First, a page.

Monday, 18 January 2010
Tessa Souter is author of 'Anything I Can Do YOU Can Do Better', and is a writer and jazz singer from the UK but based in New York. Read the full interview with Tessa Souter on The Hip Girl's Guide to Being an Entrepreneur. Her gift to you on Creative Resistance is this valuable insight:
I think perseverance is gigantic. In my book I mention Vincent Van Gogh and say imagine meeting him at a party, mid career. 'You are sharing a studio with an accountant turned painter called Paul. Your BROTHER buys your work!?" Sadly for him he never 'made it' in his life. But luckily for US, it didn't stop him from trying. Don't ever do it for money or fame because you might not get that. You have to love it for itself. Use it to gain insight into yourself and/or others. And also to think of it as a gift you are GIVING to others. Your job is not to be a big old clever clogs and IMPRESS anybody. Your job is to entertain people/be cathartic/empathize/tell the story of the song/yourself/people in the audience whose stories you can sometimes feel by their reaction to certain songs or words. My old teacher Mark Murphy completely cured me of stage fright by pointing that out to me one day. He says, our job is to give our Love to the audience. When you think of it like that you can't be nervous. Also to have people believe in you so you don't give in (related to perseverance). And to be grateful to those people for that inspiration. I think to remember it's not about "you" is huge!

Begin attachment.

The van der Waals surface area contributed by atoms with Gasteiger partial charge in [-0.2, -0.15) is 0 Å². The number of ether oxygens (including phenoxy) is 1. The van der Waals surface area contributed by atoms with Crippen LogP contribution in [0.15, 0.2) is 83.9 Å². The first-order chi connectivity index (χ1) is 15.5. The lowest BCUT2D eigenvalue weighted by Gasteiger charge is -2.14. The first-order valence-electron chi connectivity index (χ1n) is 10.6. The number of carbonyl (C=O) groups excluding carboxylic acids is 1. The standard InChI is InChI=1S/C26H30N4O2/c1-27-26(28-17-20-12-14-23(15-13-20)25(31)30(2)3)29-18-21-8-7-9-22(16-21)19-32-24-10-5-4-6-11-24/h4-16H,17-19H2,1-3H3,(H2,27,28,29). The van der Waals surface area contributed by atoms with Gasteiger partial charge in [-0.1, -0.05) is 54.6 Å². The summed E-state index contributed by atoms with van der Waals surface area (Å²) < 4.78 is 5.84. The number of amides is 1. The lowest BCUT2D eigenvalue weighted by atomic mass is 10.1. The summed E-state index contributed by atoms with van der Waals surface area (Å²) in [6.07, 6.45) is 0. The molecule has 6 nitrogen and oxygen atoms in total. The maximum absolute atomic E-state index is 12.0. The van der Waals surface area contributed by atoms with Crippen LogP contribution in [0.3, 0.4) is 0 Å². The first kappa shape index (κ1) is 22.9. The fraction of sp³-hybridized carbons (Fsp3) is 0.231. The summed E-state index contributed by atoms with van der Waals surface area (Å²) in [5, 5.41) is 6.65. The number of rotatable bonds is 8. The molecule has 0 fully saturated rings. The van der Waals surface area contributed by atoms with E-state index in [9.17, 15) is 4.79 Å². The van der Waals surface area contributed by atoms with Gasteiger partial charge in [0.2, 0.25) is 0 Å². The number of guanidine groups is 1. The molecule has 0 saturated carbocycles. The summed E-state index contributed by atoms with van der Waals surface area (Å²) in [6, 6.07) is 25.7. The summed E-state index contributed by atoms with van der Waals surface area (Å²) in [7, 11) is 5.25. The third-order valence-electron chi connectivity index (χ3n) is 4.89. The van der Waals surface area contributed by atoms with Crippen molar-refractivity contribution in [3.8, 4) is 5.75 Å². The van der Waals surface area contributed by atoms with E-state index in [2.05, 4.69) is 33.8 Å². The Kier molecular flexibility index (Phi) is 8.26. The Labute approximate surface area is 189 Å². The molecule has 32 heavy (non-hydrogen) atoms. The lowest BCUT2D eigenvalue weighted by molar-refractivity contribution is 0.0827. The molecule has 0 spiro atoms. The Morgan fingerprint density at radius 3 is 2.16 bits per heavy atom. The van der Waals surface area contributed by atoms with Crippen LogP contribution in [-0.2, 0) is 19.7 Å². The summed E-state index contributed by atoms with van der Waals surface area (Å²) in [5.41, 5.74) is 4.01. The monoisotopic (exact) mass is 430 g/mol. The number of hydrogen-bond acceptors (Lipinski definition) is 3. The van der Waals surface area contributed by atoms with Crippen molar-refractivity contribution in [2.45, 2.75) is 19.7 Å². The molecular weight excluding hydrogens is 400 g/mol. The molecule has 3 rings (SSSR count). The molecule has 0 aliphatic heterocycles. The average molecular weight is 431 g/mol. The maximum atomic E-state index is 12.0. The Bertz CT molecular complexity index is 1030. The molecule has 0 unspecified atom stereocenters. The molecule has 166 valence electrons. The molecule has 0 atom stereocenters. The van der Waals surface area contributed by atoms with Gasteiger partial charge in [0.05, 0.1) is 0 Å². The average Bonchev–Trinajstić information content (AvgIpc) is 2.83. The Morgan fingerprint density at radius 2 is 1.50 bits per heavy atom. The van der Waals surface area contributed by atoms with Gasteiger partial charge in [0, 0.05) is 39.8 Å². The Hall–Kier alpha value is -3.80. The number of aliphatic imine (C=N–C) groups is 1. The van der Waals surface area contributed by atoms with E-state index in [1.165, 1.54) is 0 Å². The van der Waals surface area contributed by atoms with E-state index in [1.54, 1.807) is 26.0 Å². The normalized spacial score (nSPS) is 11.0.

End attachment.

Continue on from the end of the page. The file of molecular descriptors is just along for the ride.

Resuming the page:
What motivates you to work? Is it money, fame or love? What gifts do you receive from others? What shift do you notice when you stop thinking about "you" and view your practice as a 'gift' for others?
Wednesday, 13 January 2010